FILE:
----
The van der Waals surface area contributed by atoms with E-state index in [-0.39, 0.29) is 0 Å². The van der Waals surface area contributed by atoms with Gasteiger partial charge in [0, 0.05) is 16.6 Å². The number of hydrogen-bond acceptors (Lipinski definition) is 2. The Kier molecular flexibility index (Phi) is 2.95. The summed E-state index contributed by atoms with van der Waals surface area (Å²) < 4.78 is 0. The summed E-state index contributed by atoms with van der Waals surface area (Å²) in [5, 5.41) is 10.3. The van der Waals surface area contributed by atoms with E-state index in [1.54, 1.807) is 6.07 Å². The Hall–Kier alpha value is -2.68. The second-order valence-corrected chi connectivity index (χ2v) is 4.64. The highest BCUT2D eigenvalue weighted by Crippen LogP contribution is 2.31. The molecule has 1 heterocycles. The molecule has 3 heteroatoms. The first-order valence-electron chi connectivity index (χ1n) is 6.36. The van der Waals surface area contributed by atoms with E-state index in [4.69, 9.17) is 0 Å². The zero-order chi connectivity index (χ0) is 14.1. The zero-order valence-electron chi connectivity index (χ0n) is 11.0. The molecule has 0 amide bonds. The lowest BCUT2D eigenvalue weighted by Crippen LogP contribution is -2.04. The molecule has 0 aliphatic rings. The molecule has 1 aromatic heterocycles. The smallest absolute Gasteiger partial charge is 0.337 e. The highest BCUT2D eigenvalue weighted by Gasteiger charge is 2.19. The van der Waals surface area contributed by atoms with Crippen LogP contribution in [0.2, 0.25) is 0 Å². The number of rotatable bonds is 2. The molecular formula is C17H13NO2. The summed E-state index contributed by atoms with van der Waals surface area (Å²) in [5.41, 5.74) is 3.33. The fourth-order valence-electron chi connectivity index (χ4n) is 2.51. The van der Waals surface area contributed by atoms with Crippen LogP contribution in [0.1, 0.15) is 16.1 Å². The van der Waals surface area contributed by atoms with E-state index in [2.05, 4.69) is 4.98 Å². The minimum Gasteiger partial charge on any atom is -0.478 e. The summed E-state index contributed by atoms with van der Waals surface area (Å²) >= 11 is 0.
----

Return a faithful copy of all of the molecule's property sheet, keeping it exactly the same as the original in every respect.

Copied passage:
The van der Waals surface area contributed by atoms with E-state index in [-0.39, 0.29) is 0 Å². The van der Waals surface area contributed by atoms with Gasteiger partial charge in [0, 0.05) is 16.6 Å². The number of hydrogen-bond acceptors (Lipinski definition) is 2. The Kier molecular flexibility index (Phi) is 2.95. The summed E-state index contributed by atoms with van der Waals surface area (Å²) < 4.78 is 0. The summed E-state index contributed by atoms with van der Waals surface area (Å²) in [5, 5.41) is 10.3. The van der Waals surface area contributed by atoms with E-state index in [1.54, 1.807) is 6.07 Å². The Hall–Kier alpha value is -2.68. The second-order valence-corrected chi connectivity index (χ2v) is 4.64. The highest BCUT2D eigenvalue weighted by Crippen LogP contribution is 2.31. The molecule has 1 heterocycles. The molecule has 3 heteroatoms. The first-order valence-electron chi connectivity index (χ1n) is 6.36. The van der Waals surface area contributed by atoms with E-state index in [4.69, 9.17) is 0 Å². The zero-order chi connectivity index (χ0) is 14.1. The zero-order valence-electron chi connectivity index (χ0n) is 11.0. The molecule has 0 amide bonds. The lowest BCUT2D eigenvalue weighted by Crippen LogP contribution is -2.04. The molecule has 0 aliphatic rings. The molecule has 1 aromatic heterocycles. The smallest absolute Gasteiger partial charge is 0.337 e. The highest BCUT2D eigenvalue weighted by Gasteiger charge is 2.19. The van der Waals surface area contributed by atoms with Crippen LogP contribution in [0.2, 0.25) is 0 Å². The number of rotatable bonds is 2. The molecular formula is C17H13NO2. The summed E-state index contributed by atoms with van der Waals surface area (Å²) in [5.41, 5.74) is 3.33. The fourth-order valence-electron chi connectivity index (χ4n) is 2.51. The van der Waals surface area contributed by atoms with Crippen LogP contribution in [0.1, 0.15) is 16.1 Å². The van der Waals surface area contributed by atoms with E-state index in [2.05, 4.69) is 4.98 Å². The minimum Gasteiger partial charge on any atom is -0.478 e. The summed E-state index contributed by atoms with van der Waals surface area (Å²) >= 11 is 0.